Culinary Bhutan is defined by simplicity, in its most primitive form. Being visitors of the government-sanctioned variety, however, we had to put up with tourist-standard fare throughout the trip. We relied on our guide to bring us to eateries that catered to tourists, and these were not always the most riveting of ventures.
Our first meal, upon touchdown in Paro, was a preface of what was to come.
Clockwise from left: Ema datshi (national chilli & cheese dish), chicken curry, fried potatoes, red rice, buttered vegetables.
Ema (chilli of a pudgier variety, looks like chilli pepper), ennobled ingredient in the Land of the Dragon. The Bhutanese love their chillies, make no mistake.
We saw Ema everywhere - on the rooftops of homes, by the road, and most extensively, in our food. I'd dare say most meals, this was the only ingredient to which our surfeited palates, used to overpowering flavours at home,
responded with gusto.
responded with gusto.
There were a couple of notable meals. At Bhutan Kitchen, a local restaurant in the heart of capital Thimphu, the standard tourist buffet is fresher and tastier than most.
Upon request, our guide goes one step further and orders us Phaksha laphu (dried pork fat slices with turnip and of course, chillies). Dried pork is a staple in Bhutan and while it requires some heavy-duty gnawing, it adds a different flavourful dimension to the meal.
Up over at Phobjika Valley, about 3,000m above, where we drove hours to catch a glimpse of the revered black-necked cranes , we were treated to a delicious, spartan home-cooked meal of white rice, red rice, Ema Datshi and a dried pork and dried/cured vegetable dish.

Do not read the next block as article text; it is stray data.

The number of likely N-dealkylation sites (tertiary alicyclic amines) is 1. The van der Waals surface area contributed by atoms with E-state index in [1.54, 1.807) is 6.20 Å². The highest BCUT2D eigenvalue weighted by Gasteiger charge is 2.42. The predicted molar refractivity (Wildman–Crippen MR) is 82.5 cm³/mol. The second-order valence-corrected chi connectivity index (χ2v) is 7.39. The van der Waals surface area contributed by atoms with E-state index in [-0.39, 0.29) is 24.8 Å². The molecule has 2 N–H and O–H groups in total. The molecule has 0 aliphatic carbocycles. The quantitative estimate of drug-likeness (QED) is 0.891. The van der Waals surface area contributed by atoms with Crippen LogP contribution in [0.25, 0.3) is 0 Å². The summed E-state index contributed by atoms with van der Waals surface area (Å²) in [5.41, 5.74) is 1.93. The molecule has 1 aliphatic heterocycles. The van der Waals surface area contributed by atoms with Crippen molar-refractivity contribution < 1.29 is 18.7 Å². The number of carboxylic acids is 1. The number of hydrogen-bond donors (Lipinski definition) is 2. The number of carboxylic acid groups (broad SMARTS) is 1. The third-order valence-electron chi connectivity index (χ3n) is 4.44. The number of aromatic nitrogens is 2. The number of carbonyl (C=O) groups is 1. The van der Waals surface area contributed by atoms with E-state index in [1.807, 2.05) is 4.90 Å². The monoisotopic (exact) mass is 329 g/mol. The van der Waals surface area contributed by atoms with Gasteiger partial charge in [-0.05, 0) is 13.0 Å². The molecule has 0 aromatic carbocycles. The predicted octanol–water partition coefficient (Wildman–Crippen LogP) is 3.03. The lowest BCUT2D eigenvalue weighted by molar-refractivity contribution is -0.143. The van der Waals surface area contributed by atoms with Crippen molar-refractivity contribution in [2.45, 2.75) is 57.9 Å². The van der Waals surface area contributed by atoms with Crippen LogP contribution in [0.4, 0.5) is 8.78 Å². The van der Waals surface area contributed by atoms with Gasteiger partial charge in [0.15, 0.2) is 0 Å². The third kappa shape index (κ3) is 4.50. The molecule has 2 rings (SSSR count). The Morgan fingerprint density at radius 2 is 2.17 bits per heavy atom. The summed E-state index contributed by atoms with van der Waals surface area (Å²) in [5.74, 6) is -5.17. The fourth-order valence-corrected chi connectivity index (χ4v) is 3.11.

On our last day, en route the drive to and from Haa Valley (worth omitting from your itinerary, by the way), we stopped for a picnic which neatly wrapped up our Bhutanese food experience. A caterer had prepared mountains of rice to go with (from top left): fried hard boiled eggs, spiced potatoes, Ema Datshi and a beautiful, milky sliced pork curry.
For those hoping to visit Bhutan and eat well, here are a few tips:
- Research and figure out what's on offer. Unfortunately, there aren't that many good, visual sites (or last I checked anyway) but this is as good a place to start as any.
- Be forthcoming and vocal from the start to your guide on your food preferences and what you hope to try. The daily tariff (which is no cheap ticket by any travel standards) that covers your meals should enable your guide to work around those.
- Manage your own expectations. Bhutan is a once-in-a-lifetime journey that requires some personal effort and investment on the visitor's part. Be prepared to embrace whatever comes your way, utterly-tasteless-meal-enroute-excruciating Tiger's Nest hike or otherwise!
- If you don't like chillies or cheese, learn to deal! Both these ingredients anchor Bhutanese cuisine and you could do a lot worse than to digest them with relish!